With Bolton away at Nottingham Forest, and Atherton Collieries away at Nelson, I decided that I would tick another non league ground off my list. Looking at the various options, Burscough seemed like a relatively easy and cheap ground to get to.
I met my Grandad outside Atherton Train Station at 13:00 on the dot, and we boarded the direct train to Burscough Bridge.
The train was boiling, and we soon escaped the devil that is Northern Rail when we arrived in a sunny Burscough. It took us a couple of minutes to get our bearings before we walked down to the football ground. I have never known a football ground that is so easy to find and get to via public transport. You could literally chuck a stone from the platform to the football ground… but you’d have to clear the Tesco Extra which is between the two!
Turning the corner we saw two teams playing on a pitch which backs on to Victoria Park. My Grandad for a second thought that was the ground. I’m telling you now. It would have been a wasted journey if that was the ground! Further inspection revealed the actual football ground we were aiming for, and the social club which is joined to the corner of it.
We took a few photos outside the ground, before entering through an extremely tight turnstile. It cost me £3 to get in, and £2 for a nicely presented matchday programme. We were greeted by very hospitable club members, who introduced us to the ground and gave us a bit of information on the place. Being amongst the first spectators into the ground, it gave me plenty of time to walk around taking photos.
Found on the far side of the ground was a small covered terrace, known as the Crabtree Lane End. One thing which struck me about this terrace was the fact it had BT sponsorship slapped all over it. Very unusual for teams of this level to be sponsored so visually.
Opposite the Crabtree Lane End was the Bobby Langton Way End. Now an empty space, which houses a supporters shop, it once had temporary terracing on it from when the club were playing in higher divisions.
The main centre piece of the ground was The Grandstand. Split into three separate sections, it is capable of holding 250 spectators. Underneath the Grandstand is where the players changing rooms can be found. To the side of the stand was a small refreshments area… which really was crying out for a refurbishment.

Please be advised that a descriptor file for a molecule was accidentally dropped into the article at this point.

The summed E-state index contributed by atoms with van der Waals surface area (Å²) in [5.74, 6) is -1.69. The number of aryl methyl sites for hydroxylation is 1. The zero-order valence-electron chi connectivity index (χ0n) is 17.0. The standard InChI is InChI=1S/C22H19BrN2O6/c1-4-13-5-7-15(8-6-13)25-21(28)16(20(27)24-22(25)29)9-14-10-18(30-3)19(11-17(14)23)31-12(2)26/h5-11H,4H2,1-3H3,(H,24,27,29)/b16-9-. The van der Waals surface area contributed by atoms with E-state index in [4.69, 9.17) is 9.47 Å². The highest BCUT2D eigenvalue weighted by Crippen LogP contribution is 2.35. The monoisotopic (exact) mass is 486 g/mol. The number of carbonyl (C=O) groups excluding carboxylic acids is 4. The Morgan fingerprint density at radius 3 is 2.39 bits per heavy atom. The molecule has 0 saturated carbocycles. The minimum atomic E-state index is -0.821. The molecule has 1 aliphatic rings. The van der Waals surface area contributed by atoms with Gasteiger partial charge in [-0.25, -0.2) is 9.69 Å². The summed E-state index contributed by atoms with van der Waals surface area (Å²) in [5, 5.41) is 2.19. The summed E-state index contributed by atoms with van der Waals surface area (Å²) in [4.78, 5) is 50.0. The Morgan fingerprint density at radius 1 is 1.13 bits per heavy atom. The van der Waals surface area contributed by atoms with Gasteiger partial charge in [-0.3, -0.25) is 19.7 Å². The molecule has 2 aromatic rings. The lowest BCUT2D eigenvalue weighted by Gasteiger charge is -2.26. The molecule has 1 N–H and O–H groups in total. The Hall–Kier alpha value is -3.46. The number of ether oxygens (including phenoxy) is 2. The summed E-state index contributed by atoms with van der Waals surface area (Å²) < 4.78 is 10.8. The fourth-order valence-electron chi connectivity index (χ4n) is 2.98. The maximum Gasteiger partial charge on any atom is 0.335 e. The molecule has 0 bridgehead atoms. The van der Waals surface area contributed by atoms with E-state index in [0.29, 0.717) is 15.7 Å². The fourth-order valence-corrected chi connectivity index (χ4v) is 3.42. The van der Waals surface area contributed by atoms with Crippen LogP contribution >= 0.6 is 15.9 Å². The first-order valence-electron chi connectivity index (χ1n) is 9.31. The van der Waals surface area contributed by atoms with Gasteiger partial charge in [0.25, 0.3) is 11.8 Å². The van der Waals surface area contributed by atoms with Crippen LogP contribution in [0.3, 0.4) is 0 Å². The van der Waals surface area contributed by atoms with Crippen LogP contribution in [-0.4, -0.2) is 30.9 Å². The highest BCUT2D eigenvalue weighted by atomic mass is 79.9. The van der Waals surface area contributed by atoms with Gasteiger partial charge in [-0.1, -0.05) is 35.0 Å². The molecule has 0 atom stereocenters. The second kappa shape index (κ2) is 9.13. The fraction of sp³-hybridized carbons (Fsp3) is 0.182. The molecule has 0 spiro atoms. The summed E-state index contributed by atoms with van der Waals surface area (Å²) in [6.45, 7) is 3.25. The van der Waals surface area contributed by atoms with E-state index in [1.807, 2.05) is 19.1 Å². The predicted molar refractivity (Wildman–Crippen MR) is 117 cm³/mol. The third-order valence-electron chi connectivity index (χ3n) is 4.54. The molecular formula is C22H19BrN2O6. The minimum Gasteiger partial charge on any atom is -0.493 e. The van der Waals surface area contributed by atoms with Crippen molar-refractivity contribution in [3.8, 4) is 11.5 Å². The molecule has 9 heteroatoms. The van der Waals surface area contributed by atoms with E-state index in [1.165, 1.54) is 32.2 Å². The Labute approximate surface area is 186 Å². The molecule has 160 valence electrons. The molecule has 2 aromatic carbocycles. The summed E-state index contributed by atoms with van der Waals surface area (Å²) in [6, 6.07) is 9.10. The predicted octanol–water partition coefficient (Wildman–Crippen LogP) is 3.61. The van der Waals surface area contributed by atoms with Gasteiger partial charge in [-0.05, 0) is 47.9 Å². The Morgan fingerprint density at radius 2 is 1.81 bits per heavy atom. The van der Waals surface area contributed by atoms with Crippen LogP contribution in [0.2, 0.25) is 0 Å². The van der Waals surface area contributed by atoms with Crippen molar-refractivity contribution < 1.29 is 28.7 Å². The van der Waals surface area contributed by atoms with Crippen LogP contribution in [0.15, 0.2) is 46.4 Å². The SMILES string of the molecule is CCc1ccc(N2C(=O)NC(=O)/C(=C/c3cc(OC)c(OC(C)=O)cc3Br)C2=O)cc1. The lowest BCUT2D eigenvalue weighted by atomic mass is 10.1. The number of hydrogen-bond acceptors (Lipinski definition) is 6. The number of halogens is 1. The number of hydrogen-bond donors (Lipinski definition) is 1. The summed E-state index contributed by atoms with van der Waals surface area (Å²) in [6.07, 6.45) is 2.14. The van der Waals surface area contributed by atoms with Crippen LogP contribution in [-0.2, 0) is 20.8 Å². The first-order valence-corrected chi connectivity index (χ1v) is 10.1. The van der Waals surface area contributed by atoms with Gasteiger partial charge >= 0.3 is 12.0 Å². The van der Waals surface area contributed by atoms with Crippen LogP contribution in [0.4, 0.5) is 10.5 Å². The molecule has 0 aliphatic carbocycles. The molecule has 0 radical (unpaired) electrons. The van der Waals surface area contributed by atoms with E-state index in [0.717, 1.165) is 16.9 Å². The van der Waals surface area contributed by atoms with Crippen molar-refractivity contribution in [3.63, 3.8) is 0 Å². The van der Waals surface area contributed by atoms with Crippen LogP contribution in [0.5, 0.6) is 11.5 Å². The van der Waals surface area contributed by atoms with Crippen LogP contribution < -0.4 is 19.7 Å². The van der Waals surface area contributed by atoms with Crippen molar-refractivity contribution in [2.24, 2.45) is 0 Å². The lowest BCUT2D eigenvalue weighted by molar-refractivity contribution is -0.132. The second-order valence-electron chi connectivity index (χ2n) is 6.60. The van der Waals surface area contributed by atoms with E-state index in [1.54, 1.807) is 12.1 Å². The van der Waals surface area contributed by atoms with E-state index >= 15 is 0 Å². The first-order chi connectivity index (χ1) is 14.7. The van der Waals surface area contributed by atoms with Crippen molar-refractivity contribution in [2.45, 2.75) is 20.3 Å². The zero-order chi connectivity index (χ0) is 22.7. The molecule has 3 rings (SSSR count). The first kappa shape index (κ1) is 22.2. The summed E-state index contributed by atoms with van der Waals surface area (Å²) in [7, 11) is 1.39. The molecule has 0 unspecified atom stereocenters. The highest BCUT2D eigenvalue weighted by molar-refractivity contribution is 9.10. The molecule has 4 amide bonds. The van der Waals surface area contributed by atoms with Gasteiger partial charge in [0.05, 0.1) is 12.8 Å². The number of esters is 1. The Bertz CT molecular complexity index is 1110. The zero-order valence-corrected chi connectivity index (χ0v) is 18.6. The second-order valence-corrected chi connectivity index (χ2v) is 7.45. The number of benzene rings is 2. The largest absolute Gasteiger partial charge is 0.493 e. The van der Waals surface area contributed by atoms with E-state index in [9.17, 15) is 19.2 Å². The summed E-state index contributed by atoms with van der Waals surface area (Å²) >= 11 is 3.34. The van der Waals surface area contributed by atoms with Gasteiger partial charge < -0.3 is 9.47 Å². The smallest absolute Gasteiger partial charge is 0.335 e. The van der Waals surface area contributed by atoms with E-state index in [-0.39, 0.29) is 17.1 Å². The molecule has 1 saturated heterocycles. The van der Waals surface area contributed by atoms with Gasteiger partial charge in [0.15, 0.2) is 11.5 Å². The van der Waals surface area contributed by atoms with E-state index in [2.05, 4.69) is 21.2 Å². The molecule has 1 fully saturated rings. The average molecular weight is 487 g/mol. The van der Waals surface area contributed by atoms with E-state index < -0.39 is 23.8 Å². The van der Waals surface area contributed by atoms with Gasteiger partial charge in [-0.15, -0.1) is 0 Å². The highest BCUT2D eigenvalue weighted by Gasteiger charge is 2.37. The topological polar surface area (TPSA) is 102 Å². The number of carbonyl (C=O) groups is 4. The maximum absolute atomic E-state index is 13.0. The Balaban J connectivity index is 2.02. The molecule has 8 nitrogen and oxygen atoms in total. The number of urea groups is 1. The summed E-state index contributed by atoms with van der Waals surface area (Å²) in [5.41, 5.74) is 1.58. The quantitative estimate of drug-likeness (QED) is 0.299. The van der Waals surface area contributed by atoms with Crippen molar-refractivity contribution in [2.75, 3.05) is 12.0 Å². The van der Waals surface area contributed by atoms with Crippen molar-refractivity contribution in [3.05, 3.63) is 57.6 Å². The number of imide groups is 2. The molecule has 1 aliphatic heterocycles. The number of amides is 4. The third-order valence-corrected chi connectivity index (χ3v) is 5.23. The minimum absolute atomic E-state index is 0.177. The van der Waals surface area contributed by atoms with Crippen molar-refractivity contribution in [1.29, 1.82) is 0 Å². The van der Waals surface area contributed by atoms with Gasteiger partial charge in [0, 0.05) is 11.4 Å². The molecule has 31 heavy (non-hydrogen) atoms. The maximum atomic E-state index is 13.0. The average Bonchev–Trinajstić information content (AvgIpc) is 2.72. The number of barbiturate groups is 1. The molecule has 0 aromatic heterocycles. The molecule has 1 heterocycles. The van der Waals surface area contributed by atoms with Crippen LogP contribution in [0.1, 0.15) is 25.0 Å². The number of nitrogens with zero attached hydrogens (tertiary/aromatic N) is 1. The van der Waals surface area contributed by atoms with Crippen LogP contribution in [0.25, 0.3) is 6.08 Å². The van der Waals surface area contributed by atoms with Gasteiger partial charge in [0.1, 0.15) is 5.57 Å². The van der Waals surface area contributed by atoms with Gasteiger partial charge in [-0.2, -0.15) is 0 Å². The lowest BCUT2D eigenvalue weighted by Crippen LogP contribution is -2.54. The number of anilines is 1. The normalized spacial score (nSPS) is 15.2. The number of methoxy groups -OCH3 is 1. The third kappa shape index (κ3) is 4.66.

Opposite the Grandstand is another covered terrace which is found on the halfway line. It runs around a quarter the length of the pitch, and is neighboured by Barons Club which can be found in the far corner.
Whilst walking around the ground I got speaking to a Wigan Athletic fan who enjoys watching Burscough. He dropped the bombshell that Burscough had in fact only been playing at Victoria Park for under a year. Well, obviously they’ve been there a lot longer… but there’s a lot more than meets the eye.
In May 2011, the owners of Burscough FC sacked the clubs Chairman and Secretary. They then revealed that they planned to sell their historic Victoria Park ground, and groundshare with Skelmersdale United for the foreseeable future. There was an agreement in place that Victoria Park couldn’t be sold or demolished without another suitable facility available for the club within Burscough. However, despite this, the fans weren’t convinced and many of them decided to turn their backs on the club.
A groundshare at Skelmersdale’s Stormy Corner ground followed, but it lasted for less than a year. In February 2012, the Linnets moved back to their home after talks between the owners of the ground and developers had stalled.